The logic and control unit 32 which includes the central processing unit 32 a that may be provided by a microprocessor chip. Execution memory 32 b is also shown and is typically provided by random access memory (RAM). This memory is used for computation during image adjustment of the various parameters. As is well known to those in this art, the program memory 32 c (typically ROM) can include conventional image processing algorithms for changing image resolution and the color content by so-called color management programs. The selectable mode control unit 32 d can include a keyboard, a manual switch or a combination of both, to permit a user to select the appropriate mode which, in effect, causes the central processing unit 32 a to select the appropriate program in program memory 32 c.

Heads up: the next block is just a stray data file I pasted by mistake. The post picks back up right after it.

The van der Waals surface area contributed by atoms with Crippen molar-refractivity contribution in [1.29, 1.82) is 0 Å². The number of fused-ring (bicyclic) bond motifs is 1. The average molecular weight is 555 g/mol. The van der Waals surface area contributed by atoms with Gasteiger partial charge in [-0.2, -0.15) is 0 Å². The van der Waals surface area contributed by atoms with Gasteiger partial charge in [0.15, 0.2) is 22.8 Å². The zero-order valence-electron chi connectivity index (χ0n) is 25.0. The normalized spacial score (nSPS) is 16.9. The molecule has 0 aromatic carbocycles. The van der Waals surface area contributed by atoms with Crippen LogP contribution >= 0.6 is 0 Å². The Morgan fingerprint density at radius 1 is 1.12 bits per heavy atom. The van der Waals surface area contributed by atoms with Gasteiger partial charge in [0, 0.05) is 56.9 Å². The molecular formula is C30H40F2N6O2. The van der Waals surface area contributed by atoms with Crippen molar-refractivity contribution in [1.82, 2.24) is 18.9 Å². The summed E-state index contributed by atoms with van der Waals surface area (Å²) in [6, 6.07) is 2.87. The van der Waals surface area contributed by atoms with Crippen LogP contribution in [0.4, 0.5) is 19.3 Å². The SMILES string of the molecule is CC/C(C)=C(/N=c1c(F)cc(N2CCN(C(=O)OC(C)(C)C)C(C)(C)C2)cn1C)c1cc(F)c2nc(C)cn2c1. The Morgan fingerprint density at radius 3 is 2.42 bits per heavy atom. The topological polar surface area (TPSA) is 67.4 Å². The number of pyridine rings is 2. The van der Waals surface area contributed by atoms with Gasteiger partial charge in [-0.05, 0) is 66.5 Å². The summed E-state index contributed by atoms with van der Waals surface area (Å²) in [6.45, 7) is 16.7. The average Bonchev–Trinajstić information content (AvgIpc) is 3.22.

The program memory 32 c can include a program which can be selected by the selectable mode control unit 32 d wherein the type and amount of scent from the reservoirs 11 a, 11 b, and 11 c are selected depending upon a predetermined condition such as a date or season of the year. The date can be included in a clock chip (not shown) and a program associated with the central processing unit 32 a. As noted above, the program memory 32 c can include image processing algorithms. Many of such image processing algorithms have been implemented as commercially available packages such as: Photoshop (trademark of Adobe Systems Incorporated), Color Studio (trademark of Letraset), and PhotoMac (trademark of Avalon Development Group). For examples of color management systems including color transforms for changing color content such as contrast, brightness, and gamut, see U.S. Pat. Nos. 5,313,611 and 5,432,906, the disclosures of which are incorporated herein by reference.